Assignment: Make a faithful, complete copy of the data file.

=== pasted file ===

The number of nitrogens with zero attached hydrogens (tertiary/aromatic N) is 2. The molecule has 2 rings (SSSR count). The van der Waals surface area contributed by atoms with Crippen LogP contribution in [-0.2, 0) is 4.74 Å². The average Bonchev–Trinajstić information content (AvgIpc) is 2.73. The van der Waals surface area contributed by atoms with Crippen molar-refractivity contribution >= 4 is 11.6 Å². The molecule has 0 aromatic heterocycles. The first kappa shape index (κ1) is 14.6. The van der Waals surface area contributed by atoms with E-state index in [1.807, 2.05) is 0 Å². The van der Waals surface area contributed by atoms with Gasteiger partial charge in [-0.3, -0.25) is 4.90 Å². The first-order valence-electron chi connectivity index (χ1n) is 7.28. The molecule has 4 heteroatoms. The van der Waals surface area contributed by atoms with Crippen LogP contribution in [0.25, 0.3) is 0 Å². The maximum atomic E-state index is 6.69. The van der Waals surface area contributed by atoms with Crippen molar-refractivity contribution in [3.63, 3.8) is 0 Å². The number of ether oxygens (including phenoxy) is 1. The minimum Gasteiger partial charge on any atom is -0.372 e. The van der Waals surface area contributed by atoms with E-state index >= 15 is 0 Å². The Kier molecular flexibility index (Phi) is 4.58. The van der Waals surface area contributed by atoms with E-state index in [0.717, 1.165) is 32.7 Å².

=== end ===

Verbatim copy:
The number of nitrogens with zero attached hydrogens (tertiary/aromatic N) is 2. The molecule has 2 rings (SSSR count). The van der Waals surface area contributed by atoms with Crippen LogP contribution in [-0.2, 0) is 4.74 Å². The average Bonchev–Trinajstić information content (AvgIpc) is 2.73. The van der Waals surface area contributed by atoms with Crippen molar-refractivity contribution >= 4 is 11.6 Å². The molecule has 0 aromatic heterocycles. The first kappa shape index (κ1) is 14.6. The van der Waals surface area contributed by atoms with E-state index in [1.807, 2.05) is 0 Å². The van der Waals surface area contributed by atoms with Gasteiger partial charge in [-0.3, -0.25) is 4.90 Å². The first-order valence-electron chi connectivity index (χ1n) is 7.28. The molecule has 4 heteroatoms. The van der Waals surface area contributed by atoms with Crippen LogP contribution in [0.25, 0.3) is 0 Å². The maximum atomic E-state index is 6.69. The van der Waals surface area contributed by atoms with Crippen molar-refractivity contribution in [3.63, 3.8) is 0 Å². The number of ether oxygens (including phenoxy) is 1. The minimum Gasteiger partial charge on any atom is -0.372 e. The van der Waals surface area contributed by atoms with E-state index >= 15 is 0 Å². The Kier molecular flexibility index (Phi) is 4.58. The van der Waals surface area contributed by atoms with E-state index in [0.717, 1.165) is 32.7 Å².